Bike Test: Scott Ransom 900 Tuned

Scott Ransom 900 Tuned

In 2006 many bikes with 160mm of travel were designated downhill bikes. Scott changed riders’ opinions of what a trail bike could be. Enduro racing wouldn’t become a household word for a few more years, so the Ransom couldn’t be properly categorized. Fast-forward 13 years and Scott is at it again, taking downhill technology and combining it with a climbing component. This blend creates a bike made to go almost anywhere. The Ransom is a long-travel shredder built to tackle rough descents without breaking a sweat. It also retains the ability to climb. This month the wrecking crew set out to see if Scott’s new bike was worth paying a ransom for.


The 2019 Ransom is the strongest carbon frame that Scott has produced to date. Stiffness is achieved through layering and reinforcing the carbon with a focus on weight savings. An integrated frame protector runs from beneath the bottom bracket along the underside of the downtube to protect the carbon material from flinging rocks and unexpected impacts. Scott also included a chainstay and seatstay protector that keeps the chain from scarring the frame in addition to keeping that annoying chain-slap noise to a minimum. The Ransom is versatile and can be converted from a maximum tire size of 27.5 × 2.8 inches to 29 × 2.6 inches using the Flip Chip and swapping wheels. The Flip Chip changes the bottom bracket height using a reversible spacer that can be removed, flipped and replaced in about one minute.



The most obvious and unique component on the Scott Ransom is the integrated bar stem called the Hixon. The bar is 800mm wide with a 20mm rise and a virtual stem length of 50mm. It took a full ride to become comfortable with this unusual setup, but after that it seemed almost natural and absolutely welcome. Any product on a bike that you don’t have to think about is usually a good component, especially a saddle after a long ride. That is the case with the all-new Syncros Tofino 1.5 saddle. We always appreciate a stock bike with a comfortable seat. We are not usually big fans of lockout systems. In the case of the Ransom, however, we will make an exception. We used the TwinLoc Suspension System as much as the dropper post. We came to rely on the stiffer suspension setting while pedaling, as well as the elevated bottom bracket. It was a game-changer and an absolute necessity after we got used to it.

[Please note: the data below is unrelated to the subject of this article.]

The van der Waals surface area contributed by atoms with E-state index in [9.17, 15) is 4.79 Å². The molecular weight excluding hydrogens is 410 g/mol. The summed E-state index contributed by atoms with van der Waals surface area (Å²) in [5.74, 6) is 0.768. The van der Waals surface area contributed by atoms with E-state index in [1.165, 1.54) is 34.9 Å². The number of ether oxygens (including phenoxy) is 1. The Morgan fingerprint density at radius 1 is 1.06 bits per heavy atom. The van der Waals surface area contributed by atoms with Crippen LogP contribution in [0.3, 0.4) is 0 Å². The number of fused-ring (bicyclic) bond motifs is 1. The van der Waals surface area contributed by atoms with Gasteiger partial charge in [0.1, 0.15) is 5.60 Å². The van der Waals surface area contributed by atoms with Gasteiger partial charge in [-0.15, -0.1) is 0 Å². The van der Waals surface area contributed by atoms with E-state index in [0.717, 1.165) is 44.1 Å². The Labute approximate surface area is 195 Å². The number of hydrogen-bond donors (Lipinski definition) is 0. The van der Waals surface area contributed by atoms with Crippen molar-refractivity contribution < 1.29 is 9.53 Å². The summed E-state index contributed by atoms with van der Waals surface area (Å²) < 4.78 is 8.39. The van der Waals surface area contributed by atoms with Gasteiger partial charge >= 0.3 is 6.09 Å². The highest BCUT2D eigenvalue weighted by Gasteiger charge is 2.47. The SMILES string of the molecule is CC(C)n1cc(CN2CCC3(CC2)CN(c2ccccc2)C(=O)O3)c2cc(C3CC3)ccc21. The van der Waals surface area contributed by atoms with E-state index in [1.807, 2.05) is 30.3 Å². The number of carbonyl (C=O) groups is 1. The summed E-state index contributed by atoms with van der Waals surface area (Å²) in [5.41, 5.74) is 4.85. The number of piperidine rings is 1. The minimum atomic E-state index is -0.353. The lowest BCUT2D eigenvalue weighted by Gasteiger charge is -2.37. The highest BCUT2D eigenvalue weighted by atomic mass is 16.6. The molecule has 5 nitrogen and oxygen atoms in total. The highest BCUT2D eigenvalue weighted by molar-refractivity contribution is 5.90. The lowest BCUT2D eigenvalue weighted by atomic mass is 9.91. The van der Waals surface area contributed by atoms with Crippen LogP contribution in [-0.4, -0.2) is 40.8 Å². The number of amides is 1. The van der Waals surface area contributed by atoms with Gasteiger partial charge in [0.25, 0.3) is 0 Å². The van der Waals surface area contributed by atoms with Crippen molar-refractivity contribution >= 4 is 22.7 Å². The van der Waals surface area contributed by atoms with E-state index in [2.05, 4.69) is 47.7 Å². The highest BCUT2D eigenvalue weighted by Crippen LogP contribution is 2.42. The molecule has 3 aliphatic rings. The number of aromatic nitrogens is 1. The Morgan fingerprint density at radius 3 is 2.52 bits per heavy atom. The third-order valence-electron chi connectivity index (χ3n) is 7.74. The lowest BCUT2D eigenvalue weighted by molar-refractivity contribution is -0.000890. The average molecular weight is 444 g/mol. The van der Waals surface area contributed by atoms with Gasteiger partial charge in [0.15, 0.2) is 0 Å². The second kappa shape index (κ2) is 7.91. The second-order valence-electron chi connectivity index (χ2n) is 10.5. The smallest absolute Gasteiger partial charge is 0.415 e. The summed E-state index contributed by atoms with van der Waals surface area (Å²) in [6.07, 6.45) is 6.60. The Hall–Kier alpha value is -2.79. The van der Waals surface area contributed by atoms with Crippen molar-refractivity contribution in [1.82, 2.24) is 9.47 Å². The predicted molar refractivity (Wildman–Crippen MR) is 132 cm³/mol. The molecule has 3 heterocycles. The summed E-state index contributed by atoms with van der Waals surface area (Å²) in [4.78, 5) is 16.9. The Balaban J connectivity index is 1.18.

Setting sag: At 30 percent the bike still felt spongy, but it isn’t a cross-country bike, so we figured we’d run that on the first go. At the end of the ride we had pushed through the entire stroke a few times but never realized it. With all the firmness settings available between the ramping and traction control, it is nice to have the plushness when it is fully open. So even after experimenting with different air pressures, we found our original setting worked best after all.

Moving out: It is truly hard to believe that you can take a 170mm bike and climb trails that you would only take a lift or shuttle up just a couple of years ago. The first ride on the Ransom was a 1600-foot climb on fireroad and rocky double-track. There were a few sections that had as much as a 26-percent grade. With the traction-control setting, it felt like being on a trail bike with big tires. This was a good sign. We knew that this bike was more than capable of handling our descent. It took most of the climb to get used to looking at the bar/stem combo. Visually, it seemed like the bars were crooked both ways. You need to be open-minded and willing to accept them. By the top of the climb, about an hour into the ride, they became familiar. By the end of the ride, they actually felt comfortable. Not being able to roll the bars to change the sweep and wrist angle was the only downfall.